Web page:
Defend Truth


An abrupt change to DTI policy leaves film producers reeling


Rehad Desai represents the Independent Producers organisation and Ramadan Suleman the Independent Black Filmmakers Collective.

After years of offering incentives to both citizens and permanent residents, the Department of Trade and Industry has without warning removed permanent residents from the equation.

The Department of Trade and Industry (DTI) has long provided the lion’s share of support to independently produced and owned local film and television, the motivation being the sector’s ability to undergo accelerated economic growth. A key element of that support is various production incentives. These are monetary rebates for local spend on productions in the country for both South African and international productions.

The system has worked well at achieving what it has set out to do — enabling producers to contribute to the growth of the economy, upskill workers and increase employment opportunities. It is a scheme that has helped to keep the wheels of this nascent industry turning in the face of a virtual collapse of local TV channel production.

After years of that incentive being available to citizens and permanent residents, the DTI has suddenly, without warning, removed permanent residents from the equation. Under the previous guidelines, talent or production staff who are permanent residents were treated the same as citizens, and their earnings would allow producers to obtain the same rebate.

There are a number of permanent residents working in the industry who have spent years contributing to its growth. Qualifying for permanent residency requires not only having already held a South African work visa for at least five years, but also proving that you are economically viable, and bringing in expertise or entrepreneurial skills of your own which will contribute to the nation’s economy.

In the recently published 2018 guidelines, permanent residents are now excluded. This new restriction will mean that permanent residents will be overlooked in favour of citizens with the same skills set — if they exist and are available. Excluding them from working, as this change effectively does, denying them the opportunity to even seek work, is both wrong and undermines the competitive advantage the rebate provides for the growth of South Africa’s TV and film sector.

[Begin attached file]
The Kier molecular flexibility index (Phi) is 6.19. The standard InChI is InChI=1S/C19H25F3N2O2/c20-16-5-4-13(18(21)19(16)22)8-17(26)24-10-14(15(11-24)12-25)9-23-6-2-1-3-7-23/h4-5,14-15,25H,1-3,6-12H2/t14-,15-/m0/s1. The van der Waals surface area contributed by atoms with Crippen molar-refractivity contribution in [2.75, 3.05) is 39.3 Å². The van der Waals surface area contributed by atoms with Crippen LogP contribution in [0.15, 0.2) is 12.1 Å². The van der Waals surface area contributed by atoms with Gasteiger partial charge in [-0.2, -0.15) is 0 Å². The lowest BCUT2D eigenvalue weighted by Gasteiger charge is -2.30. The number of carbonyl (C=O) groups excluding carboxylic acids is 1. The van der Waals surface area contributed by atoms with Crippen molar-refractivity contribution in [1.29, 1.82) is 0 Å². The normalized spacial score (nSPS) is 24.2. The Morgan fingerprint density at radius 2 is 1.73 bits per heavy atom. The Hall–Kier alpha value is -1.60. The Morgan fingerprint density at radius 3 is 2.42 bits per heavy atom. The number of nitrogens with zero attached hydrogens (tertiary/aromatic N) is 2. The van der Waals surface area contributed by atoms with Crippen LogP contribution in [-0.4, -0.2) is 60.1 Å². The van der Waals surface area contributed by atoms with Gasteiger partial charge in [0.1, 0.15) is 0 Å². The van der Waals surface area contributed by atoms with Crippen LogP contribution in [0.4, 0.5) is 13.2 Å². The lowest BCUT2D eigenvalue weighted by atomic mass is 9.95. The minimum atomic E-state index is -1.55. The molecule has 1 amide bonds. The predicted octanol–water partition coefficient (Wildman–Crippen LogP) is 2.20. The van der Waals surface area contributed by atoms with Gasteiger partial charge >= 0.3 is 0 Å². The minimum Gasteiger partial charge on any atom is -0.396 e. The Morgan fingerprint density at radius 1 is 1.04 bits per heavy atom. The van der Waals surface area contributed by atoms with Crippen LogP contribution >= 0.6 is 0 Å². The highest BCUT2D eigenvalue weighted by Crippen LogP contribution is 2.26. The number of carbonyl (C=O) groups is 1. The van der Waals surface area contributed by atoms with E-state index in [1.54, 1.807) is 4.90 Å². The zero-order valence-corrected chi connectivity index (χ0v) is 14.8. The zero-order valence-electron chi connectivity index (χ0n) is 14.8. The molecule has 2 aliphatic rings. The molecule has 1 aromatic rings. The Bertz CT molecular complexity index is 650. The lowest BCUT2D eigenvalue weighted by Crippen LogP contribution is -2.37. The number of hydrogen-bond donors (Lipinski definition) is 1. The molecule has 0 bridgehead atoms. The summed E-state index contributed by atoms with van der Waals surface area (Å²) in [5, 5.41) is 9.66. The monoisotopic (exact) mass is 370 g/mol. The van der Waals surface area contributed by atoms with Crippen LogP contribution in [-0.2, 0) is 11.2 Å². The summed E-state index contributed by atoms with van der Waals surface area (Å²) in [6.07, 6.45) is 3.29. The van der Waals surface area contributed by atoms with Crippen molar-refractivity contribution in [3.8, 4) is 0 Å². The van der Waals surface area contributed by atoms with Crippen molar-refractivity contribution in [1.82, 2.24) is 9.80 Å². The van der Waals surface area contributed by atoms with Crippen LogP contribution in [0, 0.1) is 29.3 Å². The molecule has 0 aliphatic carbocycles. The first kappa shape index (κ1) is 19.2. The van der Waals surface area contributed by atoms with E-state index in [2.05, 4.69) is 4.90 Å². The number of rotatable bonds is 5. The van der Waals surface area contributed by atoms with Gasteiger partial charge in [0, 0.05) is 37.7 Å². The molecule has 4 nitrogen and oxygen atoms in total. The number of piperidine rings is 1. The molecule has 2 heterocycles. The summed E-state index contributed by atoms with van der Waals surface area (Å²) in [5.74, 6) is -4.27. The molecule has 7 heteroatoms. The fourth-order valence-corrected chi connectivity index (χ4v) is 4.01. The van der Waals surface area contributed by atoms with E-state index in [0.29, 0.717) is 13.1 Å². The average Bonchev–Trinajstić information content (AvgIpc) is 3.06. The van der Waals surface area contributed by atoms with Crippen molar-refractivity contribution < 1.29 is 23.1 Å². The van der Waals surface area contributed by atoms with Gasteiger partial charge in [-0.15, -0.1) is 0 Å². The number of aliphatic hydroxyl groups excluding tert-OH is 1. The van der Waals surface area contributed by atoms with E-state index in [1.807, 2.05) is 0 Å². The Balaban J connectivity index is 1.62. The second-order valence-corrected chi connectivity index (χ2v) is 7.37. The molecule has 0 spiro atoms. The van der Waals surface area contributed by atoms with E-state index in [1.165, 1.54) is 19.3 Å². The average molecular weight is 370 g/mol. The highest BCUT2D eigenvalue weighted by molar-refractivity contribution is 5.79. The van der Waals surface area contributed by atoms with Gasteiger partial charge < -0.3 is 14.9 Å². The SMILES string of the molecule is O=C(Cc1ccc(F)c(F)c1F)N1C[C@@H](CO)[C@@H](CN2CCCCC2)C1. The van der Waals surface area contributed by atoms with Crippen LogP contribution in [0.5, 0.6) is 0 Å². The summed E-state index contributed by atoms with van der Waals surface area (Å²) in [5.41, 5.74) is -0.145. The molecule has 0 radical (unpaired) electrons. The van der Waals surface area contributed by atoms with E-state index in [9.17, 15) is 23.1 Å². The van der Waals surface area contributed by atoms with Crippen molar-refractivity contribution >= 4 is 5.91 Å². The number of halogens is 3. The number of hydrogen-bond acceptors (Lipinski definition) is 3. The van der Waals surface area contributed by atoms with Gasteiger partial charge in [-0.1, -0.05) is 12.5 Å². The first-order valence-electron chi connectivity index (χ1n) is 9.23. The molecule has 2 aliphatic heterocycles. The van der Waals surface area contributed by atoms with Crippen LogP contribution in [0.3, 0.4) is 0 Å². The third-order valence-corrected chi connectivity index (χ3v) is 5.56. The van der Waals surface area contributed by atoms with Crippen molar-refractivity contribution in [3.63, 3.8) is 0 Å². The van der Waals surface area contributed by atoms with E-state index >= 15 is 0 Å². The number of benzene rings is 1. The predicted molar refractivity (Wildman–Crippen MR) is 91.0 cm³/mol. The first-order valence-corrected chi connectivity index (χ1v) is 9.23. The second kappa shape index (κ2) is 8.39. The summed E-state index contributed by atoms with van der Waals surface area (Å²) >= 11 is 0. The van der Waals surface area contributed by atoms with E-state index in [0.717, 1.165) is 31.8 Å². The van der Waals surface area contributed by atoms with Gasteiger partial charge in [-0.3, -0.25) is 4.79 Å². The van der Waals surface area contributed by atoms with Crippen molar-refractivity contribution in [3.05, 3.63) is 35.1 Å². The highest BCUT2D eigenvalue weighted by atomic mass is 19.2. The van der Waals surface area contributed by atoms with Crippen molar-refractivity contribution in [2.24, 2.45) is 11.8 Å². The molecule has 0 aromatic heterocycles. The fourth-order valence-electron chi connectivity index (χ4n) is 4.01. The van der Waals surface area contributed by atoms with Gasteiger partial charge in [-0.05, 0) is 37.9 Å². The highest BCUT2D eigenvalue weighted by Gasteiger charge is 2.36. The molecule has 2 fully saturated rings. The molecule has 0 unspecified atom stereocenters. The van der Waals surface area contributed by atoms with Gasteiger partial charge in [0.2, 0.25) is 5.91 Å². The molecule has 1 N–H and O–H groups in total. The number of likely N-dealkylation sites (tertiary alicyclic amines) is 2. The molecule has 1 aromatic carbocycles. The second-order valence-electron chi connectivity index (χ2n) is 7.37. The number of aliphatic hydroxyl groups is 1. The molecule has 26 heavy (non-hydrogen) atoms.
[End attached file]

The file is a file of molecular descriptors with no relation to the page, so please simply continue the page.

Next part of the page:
This is not only an own goal, it is discriminatory. This sudden change of rules has also left a number of producers in dire financial straits. Under the new rules the DTI has failed to pay the rebate on amounts spent on permanent residents on pre-approved projects. They simply said they were now implementing existing rules.

This is neither something the South African industry called for, nor is it in its best interests. It threatens further growth. Another area which will be affected is co-production treaties, many of which have been signed in recent years, which stipulate that the advantages offered in those treaties will apply equally to citizens and permanent residents. These treaties are important for our industry, and cannot simply be renegotiated to suit the whims of the DTI.

But beyond the financial implications lie political ones. This discrimination is unconstitutional. Our constitution makes it plain that permanent residents have the same rights as citizens, apart from a few clearly defined exceptions, such as voting rights. A large number of the permanent residents affected are those from other African countries, who already face a high level of discrimination. Given our dangerous history of violence towards immigrants and refugees, permanent residents already have to overcome unnecessary bias when trying to find work in this country.

Placing an additional barrier like this will only see producers stop hiring permanent residents — effectively rendering a large number of skilled technicians, performers, writers and actors — all active participants in the industry as well as taxpayers — unemployable. And any producers who are permanent residents themselves will face even greater obstacles, potentially leading to a loss of jobs for both citizens and residents who they employ.

You don’t have to take our word for this — constitutional and administrative law expert Lauren Kohn has written in great detail about the legal arguments which apply here. We urge the DTI to reconsider this amendment, and return to the rules which have successfully served the industry over the past years. DM

Rehad Desai represents the Independent Producers organisation and Ramadan Suleman the Independent Black Filmmakers Collective.



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